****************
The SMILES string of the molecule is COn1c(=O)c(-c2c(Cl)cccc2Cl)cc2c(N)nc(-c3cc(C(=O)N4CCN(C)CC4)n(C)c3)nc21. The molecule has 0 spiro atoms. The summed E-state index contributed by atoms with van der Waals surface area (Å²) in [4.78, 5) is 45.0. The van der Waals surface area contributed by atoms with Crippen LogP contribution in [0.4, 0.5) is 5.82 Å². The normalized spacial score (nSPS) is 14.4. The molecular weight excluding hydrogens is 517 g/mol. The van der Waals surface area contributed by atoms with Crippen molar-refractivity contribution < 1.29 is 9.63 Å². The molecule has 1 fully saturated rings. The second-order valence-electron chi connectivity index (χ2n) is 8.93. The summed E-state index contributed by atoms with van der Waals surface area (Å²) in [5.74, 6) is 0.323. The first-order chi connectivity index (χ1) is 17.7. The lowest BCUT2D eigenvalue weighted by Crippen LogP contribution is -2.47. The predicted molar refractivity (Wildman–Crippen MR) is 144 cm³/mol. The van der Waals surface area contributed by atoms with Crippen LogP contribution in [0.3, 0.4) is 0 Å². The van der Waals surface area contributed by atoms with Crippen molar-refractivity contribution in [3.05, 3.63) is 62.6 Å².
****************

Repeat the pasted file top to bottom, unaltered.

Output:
The SMILES string of the molecule is COn1c(=O)c(-c2c(Cl)cccc2Cl)cc2c(N)nc(-c3cc(C(=O)N4CCN(C)CC4)n(C)c3)nc21. The molecule has 0 spiro atoms. The summed E-state index contributed by atoms with van der Waals surface area (Å²) in [4.78, 5) is 45.0. The van der Waals surface area contributed by atoms with Crippen LogP contribution in [0.4, 0.5) is 5.82 Å². The normalized spacial score (nSPS) is 14.4. The molecular weight excluding hydrogens is 517 g/mol. The van der Waals surface area contributed by atoms with Crippen molar-refractivity contribution < 1.29 is 9.63 Å². The molecule has 1 fully saturated rings. The second-order valence-electron chi connectivity index (χ2n) is 8.93. The summed E-state index contributed by atoms with van der Waals surface area (Å²) in [5.74, 6) is 0.323. The first-order chi connectivity index (χ1) is 17.7. The lowest BCUT2D eigenvalue weighted by Crippen LogP contribution is -2.47. The predicted molar refractivity (Wildman–Crippen MR) is 144 cm³/mol. The van der Waals surface area contributed by atoms with Crippen LogP contribution in [0.3, 0.4) is 0 Å². The van der Waals surface area contributed by atoms with Crippen molar-refractivity contribution in [3.05, 3.63) is 62.6 Å².